The Schottenstein Center scoreboard showed 18.4 seconds when Danny Hummer, a walk-on from Upper Arlington, marched onto the court.
As he walked onto the court, the crowd of Ohio State fans collectively rose to its feet. CJ Walker yelled, “Come on,” as he shot his right hand into the air twice, signaling everybody still in the building for the end of the Buckeyes’ 71-63 win against Illinois on Thursday to show Hummer love. He, along with fellow senior Andre Wesson, was playing his final home game as a Buckeye.
While Hummer got his rightful due, E.J. Liddell strolled off the court, subbing out of the game. Had it been any occasion other than Senior Night, the cheers still would have come, but they would have been directed in Liddell’s direction. Chris Holtmann, after watching the freshman forward put together the best all-around performance of his young career, stopped Liddell on his walk back to the bench.
“Moments like these, we live for,” Liddell remembers Holtmann telling him.
The two-time Illinois Mr. Basketball securing his first career double-double by recording a career-high-tying 17 points, career-high 11 rebounds, ferocious block and resounding put-back dunk, sending his seniors off with an eight-point win and beating his home-state team in the final game at the Schott of the regular season?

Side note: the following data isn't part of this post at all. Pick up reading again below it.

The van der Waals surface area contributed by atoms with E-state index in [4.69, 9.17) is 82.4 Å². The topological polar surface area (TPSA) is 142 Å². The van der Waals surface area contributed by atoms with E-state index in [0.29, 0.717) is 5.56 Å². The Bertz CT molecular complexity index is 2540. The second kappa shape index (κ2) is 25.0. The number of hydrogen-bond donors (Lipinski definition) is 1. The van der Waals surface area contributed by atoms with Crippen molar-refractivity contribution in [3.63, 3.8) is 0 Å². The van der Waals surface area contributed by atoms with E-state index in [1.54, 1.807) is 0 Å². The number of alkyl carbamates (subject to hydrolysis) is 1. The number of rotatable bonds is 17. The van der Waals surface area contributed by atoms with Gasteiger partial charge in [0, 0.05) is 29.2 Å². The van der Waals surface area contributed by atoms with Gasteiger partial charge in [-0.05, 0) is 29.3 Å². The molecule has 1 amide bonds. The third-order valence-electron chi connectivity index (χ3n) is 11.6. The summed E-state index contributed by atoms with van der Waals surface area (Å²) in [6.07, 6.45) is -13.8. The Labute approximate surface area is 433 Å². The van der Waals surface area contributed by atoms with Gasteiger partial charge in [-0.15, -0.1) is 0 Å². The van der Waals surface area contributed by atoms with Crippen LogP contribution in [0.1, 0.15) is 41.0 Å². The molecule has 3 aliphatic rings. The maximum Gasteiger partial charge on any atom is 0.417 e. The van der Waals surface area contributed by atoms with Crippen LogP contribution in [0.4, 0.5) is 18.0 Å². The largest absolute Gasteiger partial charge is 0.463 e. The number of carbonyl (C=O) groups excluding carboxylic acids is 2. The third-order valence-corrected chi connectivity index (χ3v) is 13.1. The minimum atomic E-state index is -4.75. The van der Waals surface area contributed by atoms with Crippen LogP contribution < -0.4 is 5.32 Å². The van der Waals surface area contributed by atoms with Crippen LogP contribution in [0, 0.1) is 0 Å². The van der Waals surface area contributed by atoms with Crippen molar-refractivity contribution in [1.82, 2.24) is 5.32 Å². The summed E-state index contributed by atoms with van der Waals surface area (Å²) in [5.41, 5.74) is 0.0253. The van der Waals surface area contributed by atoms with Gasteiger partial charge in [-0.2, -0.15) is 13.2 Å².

Yeah, it sounds as though that might qualify as a moment Liddell lives for.
“I thought today his offense and his defense were critical,” Holtmann said. “I mean, he was phenomenal.”
Whenever Ohio State needed a jolt on Thursday, Liddell seemed to come through.
Early in the game when the Buckeyes couldn’t seem to find consistent offense elsewhere, he was the only player on his team to score for a nearly eight-minute stretch, doing what he could to keep the Illini from pulling out to an insurmountable lead. When the Buckeyes began to come back from their 11-point first-half deficit, he’s the one who fired up the crowd with a dunk. Liddell finished a put-back slam for the go-ahead points in the second half before sending a shot from Alan Griffin into the stands a few minutes later.
With 58 seconds remaining, he tapped in Walker’s missed transition layup to increase Ohio State’s lead to seven points, ending the Illini’s hopes of a comeback.
“I feel like the game has slowed down a lot,” Liddell said. “Knowing personnel, just knowing what you've got to go out there and do and just embracing your role. And that took me a while. And I feel like I'm still getting there and embracing my role.”
Only a week-and-a-half ago, Liddell’s role changed.
When Kyle Young suffered a high ankle sprain late in the first half of Ohio State’s win against Maryland, it didn’t take a genius to know Liddell would see increased minutes. Among healthy, eligible players, the frontcourt suddenly only consisted of Kaleb Wesson, Andre Wesson, Justin Ahrens, Ibrahima Diallo and Liddell. With the Wesson brothers starting, Ahrens still needing to improve his defense to play consistent minutes and Diallo not quite ready to play meaningful time in Big Ten games, Liddell suddenly became the third of three forwards in the rotation.
The freshman had been in this exact position before.